BISHKEK (Reuters) - Kyrgyzstan’s Moscow-leaning parties appeared certain on Sunday of being able to form a new coalition to draw the hard-up nation further into Moscow’s orbit after an election overshadowed by ethnic tensions and the threat of Islamist violence.
With more than 99 percent of votes counted, the pro-Russian Social Democratic Party led with 27 percent of votes, with the opposition Respublika-Ata Zhurt second on 20 percent, election authorities said.
Six political parties, mainly supporting President Almazbek Atambayev’s policy of building closer ties with Russia, had passed the threshold to take seats in the 120-member legislature, early official data showed.
The mainly Muslim country of six million has moved closer to Russia and away from the West in recent years. The United States last year shut an air base in Kyrgyzstan that served U.S. operations in Afghanistan since 2001.
Kyrgyzstan, on a drug trafficking route from Afghanistan, remains vulnerable to political volatility after ousting two presidents in popular uprisings in 2005 and 2010.
The Social Democrats, who led the coalition in the previous legislature, are still closely linked to Atambayev, even though he stepped down as leader after being elected president in 2011.
Coalition-building needed to forge a majority with the right to select a prime minister looked set to be smooth. The three parties seen as most likely allies of the Social Democrats - Kyrgyzstan, Onuguu-Progress and Bir Bol - gained a total of around 30 percent of votes.
The Ata Meken Party, which at times has been a vocal critic of the government but was a partner in the last ruling coalition, finished sixth with about 8 percent of the vote.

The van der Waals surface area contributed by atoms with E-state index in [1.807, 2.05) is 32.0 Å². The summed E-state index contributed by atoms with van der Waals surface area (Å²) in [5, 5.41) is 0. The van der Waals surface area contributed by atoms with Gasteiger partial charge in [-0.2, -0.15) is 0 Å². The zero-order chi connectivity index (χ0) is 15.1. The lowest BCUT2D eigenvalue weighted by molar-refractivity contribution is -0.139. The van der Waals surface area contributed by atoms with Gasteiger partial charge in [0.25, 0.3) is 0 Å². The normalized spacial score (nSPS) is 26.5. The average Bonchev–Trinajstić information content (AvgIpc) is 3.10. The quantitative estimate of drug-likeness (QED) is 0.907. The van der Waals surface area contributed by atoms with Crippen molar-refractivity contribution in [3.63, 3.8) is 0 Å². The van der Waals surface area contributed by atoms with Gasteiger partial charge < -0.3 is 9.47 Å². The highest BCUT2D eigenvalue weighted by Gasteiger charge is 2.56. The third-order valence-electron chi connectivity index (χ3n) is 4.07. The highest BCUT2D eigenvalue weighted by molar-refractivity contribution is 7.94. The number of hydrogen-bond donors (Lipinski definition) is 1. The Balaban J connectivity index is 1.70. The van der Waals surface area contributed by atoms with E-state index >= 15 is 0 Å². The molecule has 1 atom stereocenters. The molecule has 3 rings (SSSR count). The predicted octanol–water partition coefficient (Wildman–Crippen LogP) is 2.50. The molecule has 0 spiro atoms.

Atambayev has forged warm ties with President Vladimir Putin of Russia, which retains a military air base in Kyrgyzstan, fearing an advance of militant Islam in the region.
Moscow has forgiven a lot of Kyrgyz debt and developed large economic projects in the landlocked Central Asian state. Around one million Kyrgyz work in Russia, sending home remittances.
Closely watching Sunday’s election was China, whose restive Xinjiang region borders Kyrgyzstan and which is present in several Kyrgyz industries, including energy and mining.
Kyrgyzstan is a member of the Moscow-led military bloc, the Collective Security Treaty Organisation (ODKB), and of the Eurasian Economic Union, a pet project of Putin.
The outgoing parliament voted unanimously in 2011 to name a peak in the Tien Shan mountains after Putin.
By contrast, ties with the United States soured in July when Washington conferred a human rights prize on an ethnic Uzbek dissident serving a life sentence on charges of inciting ethnic hatred during clashes between Uzbeks and Kyrgyz that killed more than 400 people in southern Kyrgyzstan in 2010.
A group of Western monitors is expected to publish its assessment report at 1400 (0400 ET) on Monday.
Writing by Dmitry Solovyov; Editing by Gareth Jones and Ros Russell